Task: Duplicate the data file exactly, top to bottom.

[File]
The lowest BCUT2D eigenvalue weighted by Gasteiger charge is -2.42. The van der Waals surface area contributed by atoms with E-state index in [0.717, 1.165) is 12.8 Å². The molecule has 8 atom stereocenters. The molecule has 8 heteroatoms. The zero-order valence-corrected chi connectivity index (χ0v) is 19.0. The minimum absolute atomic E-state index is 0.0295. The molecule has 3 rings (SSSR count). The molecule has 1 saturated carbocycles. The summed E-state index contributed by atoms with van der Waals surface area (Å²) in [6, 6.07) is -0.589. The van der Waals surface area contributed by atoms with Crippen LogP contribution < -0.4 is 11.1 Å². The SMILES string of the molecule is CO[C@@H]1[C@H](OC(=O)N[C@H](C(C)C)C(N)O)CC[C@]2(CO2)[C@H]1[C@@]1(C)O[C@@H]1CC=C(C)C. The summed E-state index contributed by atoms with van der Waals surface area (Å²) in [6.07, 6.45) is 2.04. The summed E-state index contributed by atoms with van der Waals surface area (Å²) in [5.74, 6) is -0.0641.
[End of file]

The lowest BCUT2D eigenvalue weighted by Gasteiger charge is -2.42. The van der Waals surface area contributed by atoms with E-state index in [0.717, 1.165) is 12.8 Å². The molecule has 8 atom stereocenters. The molecule has 8 heteroatoms. The zero-order valence-corrected chi connectivity index (χ0v) is 19.0. The minimum absolute atomic E-state index is 0.0295. The molecule has 3 rings (SSSR count). The molecule has 1 saturated carbocycles. The summed E-state index contributed by atoms with van der Waals surface area (Å²) in [6, 6.07) is -0.589. The van der Waals surface area contributed by atoms with Crippen LogP contribution < -0.4 is 11.1 Å². The SMILES string of the molecule is CO[C@@H]1[C@H](OC(=O)N[C@H](C(C)C)C(N)O)CC[C@]2(CO2)[C@H]1[C@@]1(C)O[C@@H]1CC=C(C)C. The summed E-state index contributed by atoms with van der Waals surface area (Å²) in [6.07, 6.45) is 2.04. The summed E-state index contributed by atoms with van der Waals surface area (Å²) in [5.74, 6) is -0.0641.